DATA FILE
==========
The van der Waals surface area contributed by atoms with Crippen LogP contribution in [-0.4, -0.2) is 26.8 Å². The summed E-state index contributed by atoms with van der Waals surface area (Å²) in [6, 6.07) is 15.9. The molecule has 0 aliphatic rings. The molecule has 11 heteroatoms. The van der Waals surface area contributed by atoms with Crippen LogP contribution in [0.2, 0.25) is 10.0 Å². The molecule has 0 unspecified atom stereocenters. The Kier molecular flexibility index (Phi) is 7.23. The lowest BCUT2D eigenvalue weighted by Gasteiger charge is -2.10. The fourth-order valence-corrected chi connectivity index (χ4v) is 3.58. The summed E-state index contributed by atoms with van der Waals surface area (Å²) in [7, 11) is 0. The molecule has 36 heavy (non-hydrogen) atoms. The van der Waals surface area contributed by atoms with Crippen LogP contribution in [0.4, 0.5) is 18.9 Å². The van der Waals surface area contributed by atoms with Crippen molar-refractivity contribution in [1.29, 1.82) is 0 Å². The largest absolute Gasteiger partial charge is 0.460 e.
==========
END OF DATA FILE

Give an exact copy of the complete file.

The van der Waals surface area contributed by atoms with Crippen LogP contribution in [-0.4, -0.2) is 26.8 Å². The summed E-state index contributed by atoms with van der Waals surface area (Å²) in [6, 6.07) is 15.9. The molecule has 0 aliphatic rings. The molecule has 11 heteroatoms. The van der Waals surface area contributed by atoms with Crippen LogP contribution in [0.2, 0.25) is 10.0 Å². The molecule has 0 unspecified atom stereocenters. The Kier molecular flexibility index (Phi) is 7.23. The lowest BCUT2D eigenvalue weighted by Gasteiger charge is -2.10. The fourth-order valence-corrected chi connectivity index (χ4v) is 3.58. The summed E-state index contributed by atoms with van der Waals surface area (Å²) in [7, 11) is 0. The molecule has 36 heavy (non-hydrogen) atoms. The van der Waals surface area contributed by atoms with Crippen LogP contribution in [0.4, 0.5) is 18.9 Å². The van der Waals surface area contributed by atoms with Crippen molar-refractivity contribution in [1.29, 1.82) is 0 Å². The largest absolute Gasteiger partial charge is 0.460 e.